I agree that funders should be willing to become more scientific when it comes to investing in science. Cultivating a willingness to pose thoughtful questions about the purpose and the nature of investing in knowledge generation and use, developing robust ways to acquire and study the data available, and being honest and transparent about our determinations of success (or not) against meaningful outcomes strikes me as the right way to consider how best to deploy limited resources. On the flip side, data-driven science policy benefits from the same skepticism, caution, and debate ongoing for other “big data” initiatives—how “right” are the questions asked, how good are the data gathered, and what values are represented in outcome measures? Science and scholarship are, fundamentally, human enterprises in service to the common good. Attempts to make inquiry too efficient or optimal risk pushing us away from investing in research that is heterodox to prevailing wisdom, orthogonal to reigning dogma, or skewed to the interests of particular stakeholders. It may just be that some inefficiency is necessary to allow space for novelty to emerge.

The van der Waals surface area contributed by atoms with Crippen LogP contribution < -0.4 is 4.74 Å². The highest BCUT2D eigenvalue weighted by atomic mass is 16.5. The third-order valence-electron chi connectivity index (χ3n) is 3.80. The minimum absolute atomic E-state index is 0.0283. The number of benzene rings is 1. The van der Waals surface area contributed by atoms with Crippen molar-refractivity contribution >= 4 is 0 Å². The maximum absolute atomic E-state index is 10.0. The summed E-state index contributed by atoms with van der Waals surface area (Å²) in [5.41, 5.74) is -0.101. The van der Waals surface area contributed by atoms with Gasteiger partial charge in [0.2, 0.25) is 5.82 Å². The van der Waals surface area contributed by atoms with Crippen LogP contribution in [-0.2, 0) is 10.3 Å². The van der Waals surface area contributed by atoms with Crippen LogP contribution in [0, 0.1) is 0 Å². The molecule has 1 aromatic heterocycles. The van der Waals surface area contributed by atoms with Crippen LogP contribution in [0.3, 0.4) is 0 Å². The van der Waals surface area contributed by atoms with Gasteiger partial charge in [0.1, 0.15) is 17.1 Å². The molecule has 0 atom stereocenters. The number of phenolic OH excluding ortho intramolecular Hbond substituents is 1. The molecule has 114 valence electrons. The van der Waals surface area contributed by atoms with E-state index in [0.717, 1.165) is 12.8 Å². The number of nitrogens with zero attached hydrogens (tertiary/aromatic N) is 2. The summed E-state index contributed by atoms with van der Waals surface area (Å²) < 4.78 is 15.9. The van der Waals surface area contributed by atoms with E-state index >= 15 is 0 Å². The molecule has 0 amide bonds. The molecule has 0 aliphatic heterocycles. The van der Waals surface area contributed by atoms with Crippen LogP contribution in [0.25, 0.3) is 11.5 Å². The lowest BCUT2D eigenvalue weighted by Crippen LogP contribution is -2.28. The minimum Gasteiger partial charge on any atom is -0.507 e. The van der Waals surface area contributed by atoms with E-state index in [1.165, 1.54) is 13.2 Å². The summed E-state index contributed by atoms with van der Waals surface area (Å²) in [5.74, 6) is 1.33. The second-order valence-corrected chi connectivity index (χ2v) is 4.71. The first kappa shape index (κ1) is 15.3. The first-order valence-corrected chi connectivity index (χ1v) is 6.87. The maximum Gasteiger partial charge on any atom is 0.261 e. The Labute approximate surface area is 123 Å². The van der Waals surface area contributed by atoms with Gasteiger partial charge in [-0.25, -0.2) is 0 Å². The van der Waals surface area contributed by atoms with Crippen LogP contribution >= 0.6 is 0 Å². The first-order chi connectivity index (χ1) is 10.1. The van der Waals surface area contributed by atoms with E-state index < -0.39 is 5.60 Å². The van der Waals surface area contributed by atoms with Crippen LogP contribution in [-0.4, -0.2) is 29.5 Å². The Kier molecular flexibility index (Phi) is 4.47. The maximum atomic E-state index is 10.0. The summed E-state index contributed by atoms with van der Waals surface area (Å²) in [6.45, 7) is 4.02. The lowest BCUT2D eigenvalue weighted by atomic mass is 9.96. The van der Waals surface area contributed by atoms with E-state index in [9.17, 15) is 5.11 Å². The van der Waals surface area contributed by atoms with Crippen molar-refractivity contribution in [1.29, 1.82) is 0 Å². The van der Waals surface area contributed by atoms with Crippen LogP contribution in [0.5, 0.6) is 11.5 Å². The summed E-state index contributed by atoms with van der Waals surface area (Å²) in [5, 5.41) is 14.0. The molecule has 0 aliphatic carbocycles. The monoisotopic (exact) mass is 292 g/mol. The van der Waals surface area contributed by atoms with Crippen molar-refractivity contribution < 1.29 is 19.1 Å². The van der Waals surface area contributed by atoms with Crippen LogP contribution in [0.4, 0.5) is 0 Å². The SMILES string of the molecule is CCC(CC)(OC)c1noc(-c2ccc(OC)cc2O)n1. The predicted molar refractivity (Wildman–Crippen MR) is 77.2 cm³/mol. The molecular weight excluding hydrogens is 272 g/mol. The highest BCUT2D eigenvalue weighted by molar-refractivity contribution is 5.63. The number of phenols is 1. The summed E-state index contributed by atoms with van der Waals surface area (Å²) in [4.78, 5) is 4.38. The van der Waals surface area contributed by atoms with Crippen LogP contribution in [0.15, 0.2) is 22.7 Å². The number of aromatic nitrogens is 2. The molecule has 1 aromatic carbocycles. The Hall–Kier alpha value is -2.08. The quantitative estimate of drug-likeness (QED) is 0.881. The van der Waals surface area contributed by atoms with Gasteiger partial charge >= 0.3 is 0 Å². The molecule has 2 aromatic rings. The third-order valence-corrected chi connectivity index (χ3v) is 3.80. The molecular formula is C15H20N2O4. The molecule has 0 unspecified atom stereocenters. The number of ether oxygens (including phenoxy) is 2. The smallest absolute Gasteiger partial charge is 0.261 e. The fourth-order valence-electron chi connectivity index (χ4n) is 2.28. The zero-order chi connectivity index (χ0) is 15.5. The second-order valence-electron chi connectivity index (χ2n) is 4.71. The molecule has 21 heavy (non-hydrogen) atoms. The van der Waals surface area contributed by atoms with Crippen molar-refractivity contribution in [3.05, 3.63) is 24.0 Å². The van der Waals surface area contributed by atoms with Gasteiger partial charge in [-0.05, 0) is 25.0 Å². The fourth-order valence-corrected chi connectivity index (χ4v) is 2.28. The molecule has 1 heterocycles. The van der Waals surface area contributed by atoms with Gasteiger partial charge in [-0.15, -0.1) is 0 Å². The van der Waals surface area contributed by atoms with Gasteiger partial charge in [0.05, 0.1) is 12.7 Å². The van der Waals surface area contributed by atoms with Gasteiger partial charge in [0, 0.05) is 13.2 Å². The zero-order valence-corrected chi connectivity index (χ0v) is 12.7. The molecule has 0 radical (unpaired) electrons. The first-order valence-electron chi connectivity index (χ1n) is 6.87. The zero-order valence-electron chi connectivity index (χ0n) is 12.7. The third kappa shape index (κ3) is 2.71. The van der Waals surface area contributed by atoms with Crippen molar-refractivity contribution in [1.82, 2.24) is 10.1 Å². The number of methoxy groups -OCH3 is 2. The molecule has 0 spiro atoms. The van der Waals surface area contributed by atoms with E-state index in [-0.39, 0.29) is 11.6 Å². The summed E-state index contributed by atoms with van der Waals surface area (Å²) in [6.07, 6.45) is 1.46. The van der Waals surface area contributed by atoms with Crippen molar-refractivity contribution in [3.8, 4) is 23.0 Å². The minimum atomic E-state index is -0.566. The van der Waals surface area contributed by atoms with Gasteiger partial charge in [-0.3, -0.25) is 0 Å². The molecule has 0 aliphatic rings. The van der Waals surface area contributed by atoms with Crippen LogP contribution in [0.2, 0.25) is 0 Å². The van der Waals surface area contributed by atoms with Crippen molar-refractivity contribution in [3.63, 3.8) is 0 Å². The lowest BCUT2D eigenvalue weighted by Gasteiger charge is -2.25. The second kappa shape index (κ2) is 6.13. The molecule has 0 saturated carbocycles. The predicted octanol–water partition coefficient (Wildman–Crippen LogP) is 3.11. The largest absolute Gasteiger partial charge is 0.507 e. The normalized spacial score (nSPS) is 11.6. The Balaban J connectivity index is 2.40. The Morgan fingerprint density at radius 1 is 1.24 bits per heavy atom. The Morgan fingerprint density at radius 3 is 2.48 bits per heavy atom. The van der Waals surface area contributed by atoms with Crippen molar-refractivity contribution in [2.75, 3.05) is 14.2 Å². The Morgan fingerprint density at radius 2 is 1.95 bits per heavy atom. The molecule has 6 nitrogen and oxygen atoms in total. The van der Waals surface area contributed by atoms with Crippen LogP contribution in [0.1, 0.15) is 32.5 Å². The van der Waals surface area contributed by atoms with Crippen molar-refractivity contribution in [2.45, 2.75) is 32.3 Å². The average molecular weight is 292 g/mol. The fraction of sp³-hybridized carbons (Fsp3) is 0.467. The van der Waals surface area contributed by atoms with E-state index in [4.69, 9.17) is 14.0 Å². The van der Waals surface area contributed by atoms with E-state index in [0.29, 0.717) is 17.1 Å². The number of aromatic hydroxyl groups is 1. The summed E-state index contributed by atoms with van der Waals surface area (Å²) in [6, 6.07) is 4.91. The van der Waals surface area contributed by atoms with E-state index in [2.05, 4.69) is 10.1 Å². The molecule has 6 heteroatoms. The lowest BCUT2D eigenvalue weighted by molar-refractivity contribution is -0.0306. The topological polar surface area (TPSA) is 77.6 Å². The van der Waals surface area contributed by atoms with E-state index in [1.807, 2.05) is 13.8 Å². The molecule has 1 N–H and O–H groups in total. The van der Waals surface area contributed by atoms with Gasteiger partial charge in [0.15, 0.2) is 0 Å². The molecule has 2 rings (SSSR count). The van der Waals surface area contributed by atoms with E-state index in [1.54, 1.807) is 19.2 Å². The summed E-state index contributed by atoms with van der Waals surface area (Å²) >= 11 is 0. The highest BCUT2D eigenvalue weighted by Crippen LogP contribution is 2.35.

Data-driven investment poses positive opportunities and some tricky challenges for nonprofit private funders. Foundations, charities, and individual donors typically rely on eminence-based rather than evidence-based decision making. Like government funders, foundations, charities, and wealthy individuals assemble panels of experts to shape initiatives, provide merit reviews of proposals, and make funding recommendations. Unlike government funders, private funders typically have limited resources and invest in science with small numbers of grants on more targeted topics with short time scales, limiting the amount of data available for analysis. The James S. McDonnell Foundation, for example, makes about 30 new grants a year via investment strategies including: identifying where modest research investments could help fill gaps in scientific knowledge; looking for emerging areas of research at the intersections of traditional disciplines; and identifying questions early in their inception.